The following is a report on the practical applications of Dr. Leah Coulter's new book, Rediscovering the Power of Repentance and Forgiveness: Finding Healing and Justice for Reconcilable and Irreconcilable Wrongs, (Ampelon Publishing, 2006).


If you’ve wronged someone, God expects you to repent before He’ll forgive. If someone has wronged you, God wants that person to repent to you first before seeking His forgiveness. Repentance and forgiveness are inextricably linked, because God’s goal for both is reconciliation – reconciling people to each other and to Him.


Here’s how you can repent and forgive to heal broken relationships:


* Commit to keeping a clean slate. Don’t let injustices and wounds fester without dealing with them. Regularly pursue healing for both your own sins and those of others against you. Make it a top priority to keep a clean slate in your relationships with God and other people. Ask the Holy Spirit to continually bring to mind people whose forgiveness you need to seek. Then be obedient to that leading.


* Live horizontally as well as vertically. Understand that, to fulfill Jesus’ command to love God and your neighbors, you need to live in two relational dimensions: vertically (your relationship with God) and horizontally (your relationships with other people). Realize that the way you live in relationship with other people – believers and nonbelievers, friends and enemies alike – will affect your relationship with God. Know also that your relationship with God must affect how you live in relationship with others. Remember that God has called you to live in a community that is bound to Him and others in love. Recognize that you can’t ever justify harboring hatred against another person.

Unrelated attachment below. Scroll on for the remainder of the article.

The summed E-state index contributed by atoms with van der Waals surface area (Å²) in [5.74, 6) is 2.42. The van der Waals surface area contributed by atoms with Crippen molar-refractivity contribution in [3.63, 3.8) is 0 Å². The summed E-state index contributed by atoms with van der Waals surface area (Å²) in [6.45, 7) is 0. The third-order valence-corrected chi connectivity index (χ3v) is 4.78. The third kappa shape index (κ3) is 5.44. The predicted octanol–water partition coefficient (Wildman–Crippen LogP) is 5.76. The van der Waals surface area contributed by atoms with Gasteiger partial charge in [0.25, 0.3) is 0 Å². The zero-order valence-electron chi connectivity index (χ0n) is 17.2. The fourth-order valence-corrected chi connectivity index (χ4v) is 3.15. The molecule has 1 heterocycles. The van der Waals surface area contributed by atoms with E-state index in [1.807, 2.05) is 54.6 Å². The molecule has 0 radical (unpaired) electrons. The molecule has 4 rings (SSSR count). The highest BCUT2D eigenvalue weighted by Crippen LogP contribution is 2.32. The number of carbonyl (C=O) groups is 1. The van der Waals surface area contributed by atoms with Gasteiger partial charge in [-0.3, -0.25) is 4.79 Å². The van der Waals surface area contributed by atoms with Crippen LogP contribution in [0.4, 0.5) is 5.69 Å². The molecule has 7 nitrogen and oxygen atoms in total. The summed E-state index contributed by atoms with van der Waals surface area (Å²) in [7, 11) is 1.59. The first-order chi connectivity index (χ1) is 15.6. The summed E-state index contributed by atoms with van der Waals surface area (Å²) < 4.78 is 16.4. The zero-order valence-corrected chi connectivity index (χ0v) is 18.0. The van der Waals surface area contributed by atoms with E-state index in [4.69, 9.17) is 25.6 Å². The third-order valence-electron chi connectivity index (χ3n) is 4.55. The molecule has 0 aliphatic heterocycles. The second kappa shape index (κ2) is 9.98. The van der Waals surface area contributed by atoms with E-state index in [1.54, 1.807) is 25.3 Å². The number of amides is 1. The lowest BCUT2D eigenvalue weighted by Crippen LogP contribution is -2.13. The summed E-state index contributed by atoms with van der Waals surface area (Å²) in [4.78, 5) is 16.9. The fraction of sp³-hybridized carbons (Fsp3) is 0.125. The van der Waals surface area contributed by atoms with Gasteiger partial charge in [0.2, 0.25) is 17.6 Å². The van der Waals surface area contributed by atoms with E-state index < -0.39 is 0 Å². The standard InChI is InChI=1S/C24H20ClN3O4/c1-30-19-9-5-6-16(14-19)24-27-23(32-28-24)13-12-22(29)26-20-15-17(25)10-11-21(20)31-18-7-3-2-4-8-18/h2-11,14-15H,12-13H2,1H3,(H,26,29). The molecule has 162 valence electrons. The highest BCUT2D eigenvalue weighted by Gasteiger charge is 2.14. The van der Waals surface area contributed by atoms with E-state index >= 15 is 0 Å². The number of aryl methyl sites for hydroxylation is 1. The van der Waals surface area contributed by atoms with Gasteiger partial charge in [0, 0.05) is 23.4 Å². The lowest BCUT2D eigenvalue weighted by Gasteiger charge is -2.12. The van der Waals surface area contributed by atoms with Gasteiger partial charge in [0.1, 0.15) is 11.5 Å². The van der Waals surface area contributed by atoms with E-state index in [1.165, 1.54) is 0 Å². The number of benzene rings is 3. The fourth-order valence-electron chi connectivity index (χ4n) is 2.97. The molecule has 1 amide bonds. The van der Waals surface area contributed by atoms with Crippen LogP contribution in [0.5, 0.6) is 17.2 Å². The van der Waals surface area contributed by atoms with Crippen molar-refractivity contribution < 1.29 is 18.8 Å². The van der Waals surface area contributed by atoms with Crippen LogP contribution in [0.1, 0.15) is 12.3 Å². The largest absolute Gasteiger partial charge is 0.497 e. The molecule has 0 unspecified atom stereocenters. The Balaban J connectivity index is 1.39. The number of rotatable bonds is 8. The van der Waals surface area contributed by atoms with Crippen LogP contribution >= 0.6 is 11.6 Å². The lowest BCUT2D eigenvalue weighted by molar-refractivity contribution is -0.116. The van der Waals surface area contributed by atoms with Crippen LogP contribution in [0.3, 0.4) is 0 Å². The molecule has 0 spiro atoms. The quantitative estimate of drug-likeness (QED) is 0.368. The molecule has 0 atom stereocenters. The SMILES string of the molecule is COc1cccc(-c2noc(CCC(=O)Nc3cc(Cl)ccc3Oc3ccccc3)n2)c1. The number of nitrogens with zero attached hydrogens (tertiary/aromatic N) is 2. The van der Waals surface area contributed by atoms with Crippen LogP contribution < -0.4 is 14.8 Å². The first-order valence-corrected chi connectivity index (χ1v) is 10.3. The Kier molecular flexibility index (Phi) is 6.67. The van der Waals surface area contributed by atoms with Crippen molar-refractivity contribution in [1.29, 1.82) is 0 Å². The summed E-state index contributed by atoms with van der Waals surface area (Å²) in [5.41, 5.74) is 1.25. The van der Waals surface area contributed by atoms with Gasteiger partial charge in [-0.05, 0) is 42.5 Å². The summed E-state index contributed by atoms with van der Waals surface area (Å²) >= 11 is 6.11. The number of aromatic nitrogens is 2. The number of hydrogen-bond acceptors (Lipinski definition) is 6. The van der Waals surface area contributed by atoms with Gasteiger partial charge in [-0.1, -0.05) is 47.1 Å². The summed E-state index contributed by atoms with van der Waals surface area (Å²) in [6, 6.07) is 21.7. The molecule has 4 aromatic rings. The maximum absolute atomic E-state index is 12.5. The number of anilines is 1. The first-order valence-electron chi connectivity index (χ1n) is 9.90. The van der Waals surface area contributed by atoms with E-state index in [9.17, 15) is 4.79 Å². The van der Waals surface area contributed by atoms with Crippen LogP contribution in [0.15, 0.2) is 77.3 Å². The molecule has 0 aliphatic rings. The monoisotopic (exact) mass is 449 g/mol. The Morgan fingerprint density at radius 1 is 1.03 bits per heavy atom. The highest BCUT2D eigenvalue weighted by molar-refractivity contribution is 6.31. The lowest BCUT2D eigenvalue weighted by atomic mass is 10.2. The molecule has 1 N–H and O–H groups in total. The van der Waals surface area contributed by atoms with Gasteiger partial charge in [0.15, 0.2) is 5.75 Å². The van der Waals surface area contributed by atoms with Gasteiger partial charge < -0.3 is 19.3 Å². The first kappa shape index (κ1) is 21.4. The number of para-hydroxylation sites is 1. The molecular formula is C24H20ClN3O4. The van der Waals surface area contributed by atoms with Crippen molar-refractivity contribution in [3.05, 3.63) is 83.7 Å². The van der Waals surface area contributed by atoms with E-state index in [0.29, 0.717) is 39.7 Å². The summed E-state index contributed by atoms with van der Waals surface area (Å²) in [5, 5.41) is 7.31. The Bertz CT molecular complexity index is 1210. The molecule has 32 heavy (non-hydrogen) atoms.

* Don’t settle for cheap forgiveness. Recognize the need to confront people who have wronged you to encourage their repentance before you forgive them. Know that if you simply forgive them unilaterally in prayer with God but don’t bother to confront them to try to restore the relationship, you’re cheating both yourself and them. Understand also that if you simply ask God to forgive you for sins you’ve committed against others without first seeking forgiveness from people you have wronged, your prayers may be hindered because you haven’t made the effort God wants you to make before coming to Him about it. Be aware that just “letting it go” isn’t enough because reconciliation is not a one-sided transaction. Pursue true forgiveness – which is tied to repentance – to truly transform your relationships.